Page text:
- The Cons’ latest line of talking-point addiction isn’t passing without some substantial comment from Canada’s political press. Today, Jeffrey Simpson lambastes Stephen Harper and his party for trying to wipe out their own history and promises, while Dan Gardner considers the Cons to be a Monty Python skit in progress (minus the humour of course). And Aaron Wherry continues to document the farce. 

- Meanwhile, Susan Delacourt suggests that we should expect any government to leave out democracy in no worse condition than when it took power – and I’ll readily agree

. . . → Read More: Accidental Deliberations: Friday Morning Links

Alberta Diary: News from Imperial Washington: Alberta Diary’s surprise endorsement (sort of) from afar

You want moments in American history? Apropos of nothing, here lies Alexander Hamilton, slain in a duel by his political foe Aaron Burr, who got off scot free. Top that! Below: Danielle Smith, disapproving of my tinfoil cap.

Your blogger is normally disinclined to give too much of this space over to people he disagrees with, on the perfectly sensible grounds they have access to more and better publicity opportunities of their own. Heck, some of them even own their own presses – for all the good that’s doing anyone nowadays.

Plus, of course, that’s what the comments section’s for

. . . → Read More: Alberta Diary: News from Imperial Washington: Alberta Diary’s surprise endorsement (sort of) from afar

Accidental Deliberations: Friday Morning Links

Assorted content to end your week.

- Jeffrey Simpson marks Peter Lougheed’s passing by discussing what he brought to Alberta’s political scene that’s been sorely lacking ever since: Mr. Lougheed, defending Alberta’s jurisdictional turf in conflicts with Liberal and Conservative governments in Ottawa, navigated his province through these shoals. The shame of his successors is that they took two of his cardinal convictions and discarded them in the rush for quick spoils and easy money – that natural resource revenues belong to the people and should be developed in a measured, balanced fashion, and that considerable money from those resources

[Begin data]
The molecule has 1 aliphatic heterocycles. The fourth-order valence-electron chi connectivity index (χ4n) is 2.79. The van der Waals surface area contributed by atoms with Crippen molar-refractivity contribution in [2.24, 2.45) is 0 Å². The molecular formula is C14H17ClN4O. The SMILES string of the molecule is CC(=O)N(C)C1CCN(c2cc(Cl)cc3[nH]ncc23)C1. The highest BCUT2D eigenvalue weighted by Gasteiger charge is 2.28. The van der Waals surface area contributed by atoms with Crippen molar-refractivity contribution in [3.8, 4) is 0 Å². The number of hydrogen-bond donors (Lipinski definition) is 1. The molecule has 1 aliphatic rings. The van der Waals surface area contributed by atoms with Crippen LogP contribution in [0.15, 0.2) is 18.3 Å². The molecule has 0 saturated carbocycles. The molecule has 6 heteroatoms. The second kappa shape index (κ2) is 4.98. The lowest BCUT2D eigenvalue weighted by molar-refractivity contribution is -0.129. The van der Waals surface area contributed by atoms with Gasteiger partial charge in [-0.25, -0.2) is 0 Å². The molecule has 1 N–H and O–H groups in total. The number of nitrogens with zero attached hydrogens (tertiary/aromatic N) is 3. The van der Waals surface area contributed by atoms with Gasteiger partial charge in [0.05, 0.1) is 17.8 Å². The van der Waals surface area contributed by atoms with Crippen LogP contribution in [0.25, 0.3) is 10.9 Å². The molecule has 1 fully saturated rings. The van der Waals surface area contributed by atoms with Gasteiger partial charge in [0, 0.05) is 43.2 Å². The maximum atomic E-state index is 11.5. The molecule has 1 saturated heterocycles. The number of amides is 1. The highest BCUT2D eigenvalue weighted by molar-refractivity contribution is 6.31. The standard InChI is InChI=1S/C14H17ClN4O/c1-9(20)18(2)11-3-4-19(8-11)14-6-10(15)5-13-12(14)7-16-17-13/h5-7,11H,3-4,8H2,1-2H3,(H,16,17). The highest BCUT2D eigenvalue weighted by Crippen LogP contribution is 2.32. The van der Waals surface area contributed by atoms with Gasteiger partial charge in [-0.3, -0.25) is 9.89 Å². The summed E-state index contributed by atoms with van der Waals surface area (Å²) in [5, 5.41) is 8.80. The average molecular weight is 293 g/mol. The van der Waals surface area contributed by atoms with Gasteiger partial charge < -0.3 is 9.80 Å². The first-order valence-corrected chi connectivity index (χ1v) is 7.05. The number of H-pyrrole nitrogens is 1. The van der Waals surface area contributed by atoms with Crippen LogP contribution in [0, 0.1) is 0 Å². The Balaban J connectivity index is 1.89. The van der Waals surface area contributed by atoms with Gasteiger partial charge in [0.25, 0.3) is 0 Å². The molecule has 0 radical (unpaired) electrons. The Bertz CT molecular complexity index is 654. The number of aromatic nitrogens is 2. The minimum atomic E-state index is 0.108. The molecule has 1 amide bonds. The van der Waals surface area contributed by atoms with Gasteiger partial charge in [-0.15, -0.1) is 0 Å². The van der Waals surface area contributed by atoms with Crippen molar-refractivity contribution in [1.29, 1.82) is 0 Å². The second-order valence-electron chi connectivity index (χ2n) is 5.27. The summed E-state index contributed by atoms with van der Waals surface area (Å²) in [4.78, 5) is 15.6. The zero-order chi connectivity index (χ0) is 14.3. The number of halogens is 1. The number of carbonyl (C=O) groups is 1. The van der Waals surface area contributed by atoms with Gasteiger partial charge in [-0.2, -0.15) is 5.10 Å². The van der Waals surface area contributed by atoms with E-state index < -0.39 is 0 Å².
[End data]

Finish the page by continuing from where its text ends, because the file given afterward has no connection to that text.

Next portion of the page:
. . . → Read More: Accidental Deliberations: Friday Morning Links

Accidental Deliberations: Thursday Morning Links

This and that for your Thursday reading.

- Jeffrey Simpson criticizes the Cons for killing off the National Roundtable on the Environment and the Economy as punishment for telling the truth about climate change at its own request: In a letter to the National Round Table on the Environment and the Economy (NRTEE), Mr. Kent said it was in a “unique position” to offer advice on sustainable development. The government had asked the NRTEE in the past to “conduct research and provide advice on key and emerging issues.” Now, Mr. Kent was asking the NRTEE, with its “unique position,”

. . . → Read More: Accidental Deliberations: Thursday Morning Links

Accidental Deliberations: Friday Evening Links

This and that to end your week.

- Jeffrey Simpson discusses how the Cons have diminished Canada’s place on the world stage: For those who care about Canada’s international reputation and Canada’s ability to influence others in the pursuit of Canada’s self-interest, these are discouraging days.

Everywhere, there is penny-pinching that makes no sense, a hectoring tone not appreciated by others, and a misunderstanding about how international affairs really work. For a government that has proclaimed Canada is “back” on the international stage, what is actually happening would be funny were it not serious.…Canada has retreated into an anglospheric

. . . → Read More: Accidental Deliberations: Friday Evening Links

CuriosityCat: Jeffrey Simpson’s mistaken premises about Quebec and Justin Trudeau

Interesting article today by Simpson in the Globe & Mail. He virtually writes off the Liberal Party of Canada, seeing little hope for it in its former stronghold of Quebec, and also sees Justin Trudeau as unfit for leadership of the party. I disagree with two basic premises in his argument, one about Quebec and the other about Trudeau. I believe Simpson is mistaken about both issues. Simpson on Quebec This is his take on the Quebec situation: Since the demise of the Meech Lake accord, the largest number of francophone Quebeckers have withdrawn from governing Canada and preferred to

. . . → Read More: CuriosityCat: Jeffrey Simpson’s mistaken premises about Quebec and Justin Trudeau